Pass The Mealworms, Please
By Lee Pitts
Warning! Do not read this column if you are about to eat or have just eaten. It may cause headache, diarrhea, constipation, cramping, bloating and nausea.
Professors at Wonkwang University in South Korea are testing ways to replace beef with meat made from mealworms. Baked or fried mealworms are now eaten in a few countries as snacks, although I don’t think we will be seeing Mealworm Doritos at the next Super Bowl party, nor can I see people picking through the peanuts for mealworms as if they were cashews in Planters Trail Mix.
This story raises several troubling questions. First, if you were a doctor would you hang your diploma on the wall if you graduated from a place called Wonkwang University? And what the heck is a mealworm anyway?
I’m glad you asked. A mealworm is the larval stage of the yellow mealworm beetle, and they do have a brain. Mealworms were the first organisms to circle the moon back in 1968, which has been described as “one small step for mealworms.” They are successfully being raised in labs and also in people’s unkempt houses. They are said to love Cheerios, but then, who doesn’t?
One problem scientists ran into is the inbreeding which occurs in a lab really hurts the female’s sex appeal and is a real turn-off to male mealworms. They are commonly used to feed reptiles and birds and are also used for fish bait. So, in this brave new world of the future are we now going to be reduced to eating fish bait? Really?
If you want to eat a few, I recommend looking up Bassetts Cricket Ranch where you can get 1,000 mealworms for only $15.99. Bassetts got high marks for their mealworms, although one online critic described them as “putrid, smelly and terrible,” and another said, “If you’re easily grossed out they may not be for you.”
Mealworms are nocturnal, gregarious creatures and are mostly vegetarian but do occasionally go off their diet and eat each other. The cannibals also feed on dead or dying birds and can pass along salmonella, E. coli and numerous other diseases that could threaten your life if you eat too many.
If ranchers have the stomach for it, they can get a good look at their competition on the Internet. To me, mealworms look like a bunch of disgusting maggots at an orgy, crawling all over each other.
One thing mealworms can do that cows haven’t shown an aptitude for yet is they can eat plastic. That’s right, they can digest polystyrene which is a thermoplastic substance and get this, mealworms taste exactly the same whether they’ve been fed Cheerios or a diet of plastic.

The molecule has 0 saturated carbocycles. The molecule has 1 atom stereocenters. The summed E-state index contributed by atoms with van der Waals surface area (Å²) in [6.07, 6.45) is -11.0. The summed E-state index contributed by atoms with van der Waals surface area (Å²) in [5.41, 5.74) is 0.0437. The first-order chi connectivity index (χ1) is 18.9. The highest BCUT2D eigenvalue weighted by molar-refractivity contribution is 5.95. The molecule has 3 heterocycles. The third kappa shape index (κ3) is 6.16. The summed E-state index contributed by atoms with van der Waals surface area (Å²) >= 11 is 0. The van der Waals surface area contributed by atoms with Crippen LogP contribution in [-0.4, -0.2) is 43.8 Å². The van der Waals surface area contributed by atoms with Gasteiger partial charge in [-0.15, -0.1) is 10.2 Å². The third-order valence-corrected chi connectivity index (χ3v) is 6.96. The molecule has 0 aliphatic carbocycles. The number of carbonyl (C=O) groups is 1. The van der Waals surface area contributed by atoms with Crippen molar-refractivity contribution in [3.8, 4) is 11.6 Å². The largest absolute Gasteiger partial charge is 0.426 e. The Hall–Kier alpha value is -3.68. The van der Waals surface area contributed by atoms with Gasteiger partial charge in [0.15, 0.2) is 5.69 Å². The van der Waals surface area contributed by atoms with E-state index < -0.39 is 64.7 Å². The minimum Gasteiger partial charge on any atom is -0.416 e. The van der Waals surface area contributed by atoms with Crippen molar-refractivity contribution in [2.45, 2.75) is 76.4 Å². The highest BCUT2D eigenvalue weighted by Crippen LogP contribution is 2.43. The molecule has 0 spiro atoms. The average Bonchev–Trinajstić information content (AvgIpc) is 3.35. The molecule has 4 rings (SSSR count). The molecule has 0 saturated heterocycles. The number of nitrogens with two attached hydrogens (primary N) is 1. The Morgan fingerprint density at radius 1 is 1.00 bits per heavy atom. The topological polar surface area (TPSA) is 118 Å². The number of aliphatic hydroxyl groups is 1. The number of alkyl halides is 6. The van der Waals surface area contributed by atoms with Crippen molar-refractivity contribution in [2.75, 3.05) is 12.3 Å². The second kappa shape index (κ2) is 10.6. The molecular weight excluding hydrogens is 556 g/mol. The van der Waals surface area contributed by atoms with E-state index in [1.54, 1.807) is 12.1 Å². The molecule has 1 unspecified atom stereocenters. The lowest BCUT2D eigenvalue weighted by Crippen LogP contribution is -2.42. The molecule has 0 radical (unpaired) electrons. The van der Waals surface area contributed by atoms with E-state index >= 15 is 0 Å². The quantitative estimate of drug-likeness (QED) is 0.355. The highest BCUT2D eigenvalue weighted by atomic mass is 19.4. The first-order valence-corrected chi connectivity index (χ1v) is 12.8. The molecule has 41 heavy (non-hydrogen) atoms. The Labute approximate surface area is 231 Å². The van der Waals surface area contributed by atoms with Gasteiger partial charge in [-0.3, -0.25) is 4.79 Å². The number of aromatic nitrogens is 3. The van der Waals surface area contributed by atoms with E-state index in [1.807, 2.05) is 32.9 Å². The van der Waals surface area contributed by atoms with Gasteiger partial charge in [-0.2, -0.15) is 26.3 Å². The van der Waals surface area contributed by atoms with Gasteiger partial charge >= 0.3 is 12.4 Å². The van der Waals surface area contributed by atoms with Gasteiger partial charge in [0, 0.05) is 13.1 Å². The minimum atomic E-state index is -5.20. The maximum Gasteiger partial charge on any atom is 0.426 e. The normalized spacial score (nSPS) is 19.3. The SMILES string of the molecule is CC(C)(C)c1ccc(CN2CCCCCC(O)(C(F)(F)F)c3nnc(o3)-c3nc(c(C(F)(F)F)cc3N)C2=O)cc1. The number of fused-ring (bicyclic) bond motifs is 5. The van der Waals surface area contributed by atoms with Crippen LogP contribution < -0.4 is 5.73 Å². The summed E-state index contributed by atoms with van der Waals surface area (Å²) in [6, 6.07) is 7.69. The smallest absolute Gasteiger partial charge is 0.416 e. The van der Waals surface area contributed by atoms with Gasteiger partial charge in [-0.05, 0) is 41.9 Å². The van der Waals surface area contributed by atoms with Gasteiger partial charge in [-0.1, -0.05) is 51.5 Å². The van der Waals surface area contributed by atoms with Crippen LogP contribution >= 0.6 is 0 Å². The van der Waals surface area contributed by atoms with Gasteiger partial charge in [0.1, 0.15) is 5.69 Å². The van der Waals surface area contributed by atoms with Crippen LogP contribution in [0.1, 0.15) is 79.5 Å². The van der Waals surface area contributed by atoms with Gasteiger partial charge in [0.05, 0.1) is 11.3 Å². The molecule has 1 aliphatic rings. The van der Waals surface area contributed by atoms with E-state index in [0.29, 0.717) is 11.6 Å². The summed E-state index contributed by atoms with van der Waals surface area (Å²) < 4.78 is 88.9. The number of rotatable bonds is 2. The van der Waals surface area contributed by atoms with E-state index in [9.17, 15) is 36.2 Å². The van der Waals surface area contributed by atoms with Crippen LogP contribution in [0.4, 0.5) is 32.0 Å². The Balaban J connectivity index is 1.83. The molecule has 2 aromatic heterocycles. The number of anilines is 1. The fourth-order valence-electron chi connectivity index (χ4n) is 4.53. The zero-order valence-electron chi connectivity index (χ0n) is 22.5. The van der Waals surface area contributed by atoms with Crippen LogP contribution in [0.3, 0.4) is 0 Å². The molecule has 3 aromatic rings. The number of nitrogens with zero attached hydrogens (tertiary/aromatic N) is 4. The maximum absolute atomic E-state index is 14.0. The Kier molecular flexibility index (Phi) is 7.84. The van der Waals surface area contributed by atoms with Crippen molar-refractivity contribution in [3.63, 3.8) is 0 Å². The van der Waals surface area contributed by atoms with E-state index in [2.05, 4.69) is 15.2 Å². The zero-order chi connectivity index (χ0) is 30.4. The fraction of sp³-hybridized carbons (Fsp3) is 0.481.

In order to feed the ever-growing mass of humanity on Earth, it’s been suggested cattle ranchers could easily transition into mealworm ranchers and admittedly, I can see some advantages.
You wouldn’t have to be constantly worried about a drouth. Mealworms require little in the way of fencing. They have few, if any, difficult births, and even if they were hard calvers, who cares? After all, the lady mealworm can give birth to over 500 offspring during her short life, which is more than one can say about the average cow. And, if you threw a bunch of empty plastic bottles off the feed truck instead of expensive hay, I’m pretty sure the cows wouldn’t eat it.
I have doubts about this entire mealworm-as-human-food concept though, and I can’t see ranchers selling their cows to buy mealworms instead.
First of all, I doubt the mealworms would survive the branding. Instead of cowboy poets descending every year on Elko, I doubt we will hear from mealworm poets. After all, what rhymes with mealworms? I wonder, will there be a Mealworm Checkoff and will the Cowboy Hall of Fame be expanded to include the lowly mealworm?
South Korean scientists know Americans would never willingly eat mealworms, so they suggest a sneaky approach in which the worms could be hidden in savory seasonings “as a way to change consumers’ minds.” They suggest using mealworms as condiments in the same way we use salt and pepper.
Can’t you just imagine someone at a dinner party saying, “Please pass the salt and the mealworms.” Or, a chef tasting his latest creation and saying, “Um, I think it needs a pinch more worms.”